This is how government spyware StrongPity uses security researchers' work against them

While researchers are looking forward, hackers are going back to their roots to create new attacks from the ashes of old ones.
Written by Charlie Osborne, Contributing Writer

While researchers are looking forward, hackers are going back to their roots to create new attacks from the ashes of old ones -- with a few modern, minor tweaks.

The cybersecurity arena is in constant flux with an ongoing battle taking place between security vendors and researchers, threat actors, and state-sponsored groups.

Security advisories and vulnerability disclosures are valuable to vendors, IT staff, and cybersecurity teams alike.

Forewarned is forearmed, and keeping up-to-date on the latest threats and attacks taking place -- such as in the case of the ongoing Magecart campaign -- can give organizations the opportunity to review their security infrastructures and remedy problems, outdated software, or bugs, as necessary.

Advisories also give cybersecurity professionals worldwide the opportunity to connect the dots when it comes to modern threat groups or the resurgence of old threats.

However, it is not just white hats which find such advisories and security bulletins of interest.

According to threat prevention firm Cylance, "as defenders race ahead to identify the next and newest methods of attack, attackers often lag behind and reuse the old and obvious ones with success."

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Attacks are uncovered, the technical details of how, when, and what is exposed. However, as researchers move on to the next campaign, some threat actors will restructure old attacks and resume them.

One such threat actor, behind the Promethium/StrongPity malware and believed to be law enforcement-based or state-funded, employs this tactic.

Back in March, Citizen Lab published a report detailing the use of Sandvine/Procera Deep Packet Inspection (DPI) hardware being abused to perform Man-in-The-Middle (MiTM) attacks on Internet traffic in order to deploy StrongPity malware payloads via browser redirection.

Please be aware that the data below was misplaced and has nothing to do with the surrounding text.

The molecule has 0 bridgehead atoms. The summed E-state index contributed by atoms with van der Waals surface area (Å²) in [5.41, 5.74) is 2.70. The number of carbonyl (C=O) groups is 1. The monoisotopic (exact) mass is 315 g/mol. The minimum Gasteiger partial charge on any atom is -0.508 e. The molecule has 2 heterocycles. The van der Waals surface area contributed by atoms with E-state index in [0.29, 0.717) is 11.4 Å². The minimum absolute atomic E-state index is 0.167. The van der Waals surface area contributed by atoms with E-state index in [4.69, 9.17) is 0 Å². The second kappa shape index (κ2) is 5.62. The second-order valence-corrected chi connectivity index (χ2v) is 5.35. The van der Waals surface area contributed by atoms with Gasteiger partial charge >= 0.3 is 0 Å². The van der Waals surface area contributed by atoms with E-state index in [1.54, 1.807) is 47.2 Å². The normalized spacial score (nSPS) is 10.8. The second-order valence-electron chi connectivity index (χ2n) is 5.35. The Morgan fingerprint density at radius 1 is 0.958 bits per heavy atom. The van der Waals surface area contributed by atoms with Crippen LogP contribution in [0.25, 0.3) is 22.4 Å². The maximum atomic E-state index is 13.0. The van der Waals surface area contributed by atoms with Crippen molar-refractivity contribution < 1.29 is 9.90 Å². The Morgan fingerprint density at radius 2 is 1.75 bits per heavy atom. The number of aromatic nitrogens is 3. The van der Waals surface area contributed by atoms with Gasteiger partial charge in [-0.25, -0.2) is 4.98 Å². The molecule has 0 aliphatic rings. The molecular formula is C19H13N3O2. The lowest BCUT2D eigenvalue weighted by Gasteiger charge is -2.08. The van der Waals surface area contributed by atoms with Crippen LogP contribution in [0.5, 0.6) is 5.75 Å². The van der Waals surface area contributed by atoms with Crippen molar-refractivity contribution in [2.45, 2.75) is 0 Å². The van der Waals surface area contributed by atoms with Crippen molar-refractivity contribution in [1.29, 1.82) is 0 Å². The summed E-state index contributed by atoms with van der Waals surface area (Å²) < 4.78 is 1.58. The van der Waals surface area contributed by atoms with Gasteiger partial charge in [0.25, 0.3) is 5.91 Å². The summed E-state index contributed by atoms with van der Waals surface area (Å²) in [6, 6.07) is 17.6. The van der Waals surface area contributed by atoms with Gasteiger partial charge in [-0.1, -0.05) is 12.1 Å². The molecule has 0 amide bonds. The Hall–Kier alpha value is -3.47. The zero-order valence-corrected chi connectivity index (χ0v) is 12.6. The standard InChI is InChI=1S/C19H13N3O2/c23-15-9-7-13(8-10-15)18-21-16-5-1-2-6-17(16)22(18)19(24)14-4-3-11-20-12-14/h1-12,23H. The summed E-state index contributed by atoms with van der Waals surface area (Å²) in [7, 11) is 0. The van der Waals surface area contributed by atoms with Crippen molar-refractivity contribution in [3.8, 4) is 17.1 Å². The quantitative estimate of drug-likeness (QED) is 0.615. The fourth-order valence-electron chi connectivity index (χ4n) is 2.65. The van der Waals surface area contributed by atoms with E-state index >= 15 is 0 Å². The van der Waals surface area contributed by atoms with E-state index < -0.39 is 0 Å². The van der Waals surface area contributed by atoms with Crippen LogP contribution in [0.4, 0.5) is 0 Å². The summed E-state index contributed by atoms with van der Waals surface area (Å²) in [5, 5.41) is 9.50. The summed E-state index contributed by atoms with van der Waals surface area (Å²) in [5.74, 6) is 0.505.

Victims in Turkey -- and indirectly, Syria -- were targeted via their ISP. When users attempted to download legitimate programs such as Avast Antivirus, 7-Zip, or CCleaner, they would silently be redirected to malicious versions which contained spyware bundles.

"Before switching to the StrongPity spyware, the operators of the Turkey injection used the FinFisher "lawful intercept" spyware, which FinFisher asserts is sold only to government entities," the report says.

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The report drew on prior research from Kaspersky Lab, Microsoft, and ESET. Almost immediately after the publication of bulletins, however, the threat actor changed tactics.

StrongPity began using a new infrastructure which relied on domains registered several weeks after Citizen Lab's research was published. In addition, small code changes such as file name changes, code obfuscation, and new IP addresses were all implemented.

Cylance says the malware continues to adapt as more information is published.

"We believe the malware is likely part of yet another commercial (grayware) solution sold to governments and law enforcement agencies, and we have reason to believe it bears a strong connection to a company based in Italy -- a lead we hope to investigate in the near future," the company says.

Microsoft's research on the malware in 2016 also resulted in the inclusion of new code intended to disable Windows Defender on the Windows 10 operating system. The new feature attempts to turn off sample submission and disable behavior monitoring in order to hide the presence of a PowerShell dropper.

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Cylance says this malware behavior is relatively unique, and "was done in response to Microsoft's earlier research and an attempt to keep malicious samples out of the hands of researchers."

ESET researchers documented the replacement of FinFisher with StrongPity in 2017, noting that the cyberattackers behind the malware pushed sensitive strings like command-and-control (C2) domains onto the stack in Unicode. Now, strings are pushed into Unicode and encoded.

The recent examination of the malware's activities has shown that StrongPity is still utilizing similar infection tactics and is redirecting users away from legitimate software downloads.

However, the malware is now also being employed against VLC Player, Internet Download Manager, WinRAR 5.50, and DAEMON Tools Lite.

Cylance says that as more security bulletins and reports are published on the malware's activities, the threat actor behind StrongPity will continue to adapt as they have 'significant resources" at their disposal, and it may only take minor adjustments to revitalize old attacks.

"Defenders and those they serve would do well to think historically and look back more frequently to inspect the "living memory" of threat actor behavior and campaigns in both the target organization's history as well as that of the larger threat intelligence community," Cylance says. "In this way, defenders can remain attentive to potential threats from behind that they would otherwise have considered "old news" -- threats that were done and dealt with by the security community, but which may not be done dealing with their targets."

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